zaterdag, december 31, 2016

Brian Cypher




Brian Cypher's atelier, voor 2012.

"....
My current studio is a repurposed storage/workshop building on my house property. It was remodeled several years back and it's a rather small but functional space at 10 x 20 feet. When it was remodeled, I pushed the ceiling up and brought natural light into the space with windows and skylights. It really wouldn't have felt like a proper studio without it. It's quite a wonderful space to work in but I am starting to feel some growing pains with it. There’s one main wall that I use for painting and looking at work. The opposite wall contains two large flat file drawers that are stacked and the top surface functions as a workspace. I also keep all my books on that wall. In one half of the floor space, I have a long table that doubles as a workspace and a printmaking area. The rest of the walls function as places to put up images for reference and reflection. It's mostly a mix of recent work, older work and other visual interests that I’ve collected. The studio mostly affects my work because of the close proximity between it and my home. It's always there when I need it to be.
...." (bron: Studio Critical)


Brian Cypher at work in his studio, Washington (state).




Brian Cypher's atelier, 2014.

"....
Brian recently completed work on a new studio building, and in the following interview, he details his plans for it to serve not only as a studio, but also as a future location for art in the Seattle area.

PB: You have just completed the construction of a new studio. Tell me about what went into its design and your plans for it to double as an exhibition space.
BC: The idea and actuality of the new studio became real in December of last year. I had been using a converted garden shed for 5 years and I was quickly becoming smothered and cramped by that space. I contemplated renting a studio away from home, but that idea was quickly discarded as time is already at a premium between family and the day job, so we started thinking about the possibility of building the studio next to the house. Once that idea emerged, it wasn't long before we started to make it happen.

The studio design went through a few iterations. Like most art studio wish lists, it all started with the want for a large open space with high ceilings. I really wanted it to feel as loft-like as possible. The first few ideas were great but too expensive to realize. After a few tweaks, we settled on a design that matches the Mid-Century style of our house. Functionally, the studio looks like an oversized garage but with the addition of an entry, bathroom and smaller studio back room. The overall dimension is 26 x 52 feet with the ceiling height reaching 12 feet on the high side. The garage door is a roll-up as to avoid the tracks that are usually associated with traditional garage doors. It was important to me to eliminate any unnecessary sight line intrusions. To make the space feel more open, I went with using open web trusses like the ones used in commercial spaces. They look great and again it minimizes sight lines. The lighting throughout the studio uses T5 high output fluorescents at 3500K spectrum. I wanted the light to be fairly neutral and avoid being too blue or too yellow. After 20-plus years of making due with various spaces, it's finally great to be in a space like this.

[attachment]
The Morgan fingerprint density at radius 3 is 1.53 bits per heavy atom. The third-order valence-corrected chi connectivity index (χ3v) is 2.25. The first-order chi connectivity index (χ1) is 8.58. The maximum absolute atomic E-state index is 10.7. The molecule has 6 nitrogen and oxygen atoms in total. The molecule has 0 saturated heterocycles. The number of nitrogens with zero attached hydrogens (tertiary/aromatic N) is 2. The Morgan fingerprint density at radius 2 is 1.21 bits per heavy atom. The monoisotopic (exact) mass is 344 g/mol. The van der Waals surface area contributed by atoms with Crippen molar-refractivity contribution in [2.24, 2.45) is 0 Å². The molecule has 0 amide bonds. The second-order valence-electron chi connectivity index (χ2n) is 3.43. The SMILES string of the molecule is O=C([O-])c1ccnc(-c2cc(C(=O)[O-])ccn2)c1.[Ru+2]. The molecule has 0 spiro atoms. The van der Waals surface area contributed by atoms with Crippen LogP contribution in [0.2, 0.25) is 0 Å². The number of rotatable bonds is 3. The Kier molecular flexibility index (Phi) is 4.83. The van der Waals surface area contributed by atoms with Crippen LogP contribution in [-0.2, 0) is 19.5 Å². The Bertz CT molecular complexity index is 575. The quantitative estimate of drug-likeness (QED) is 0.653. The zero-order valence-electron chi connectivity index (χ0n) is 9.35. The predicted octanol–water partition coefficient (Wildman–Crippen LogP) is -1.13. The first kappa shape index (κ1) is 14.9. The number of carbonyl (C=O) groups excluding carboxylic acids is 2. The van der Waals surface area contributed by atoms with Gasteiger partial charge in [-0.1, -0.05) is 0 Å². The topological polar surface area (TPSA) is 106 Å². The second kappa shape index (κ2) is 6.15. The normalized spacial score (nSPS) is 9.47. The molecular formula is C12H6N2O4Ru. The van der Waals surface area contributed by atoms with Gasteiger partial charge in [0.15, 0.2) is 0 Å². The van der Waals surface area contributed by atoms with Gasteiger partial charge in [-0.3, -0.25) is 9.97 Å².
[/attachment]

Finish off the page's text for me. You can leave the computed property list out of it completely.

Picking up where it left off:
The realization of wanting the studio to be used as a gallery really became apparent once the walls went up. I think for a lot of artists, there's just a natural inclination of wanting to curate, and so for me it's a way to connect with the arts community and provide another outlet for viewing art. The gallery will be called Occasional, and that also describes the program's frequency. I didn't want the ambition of showing other artists work to turn into another 'job' so I'm keeping the expectations of doing exhibitions to be on occasion. An added benefit of having a gallery space run from my studio is that the typical gallery overhead is essentially eliminated and I don't need to have sales in order to keep the project afloat. The first exhibition, titled Acquired, will feature work by over 40 artists from my personal collection. The show will go up sometime early next year.
...." (bron: Painter's Bread)

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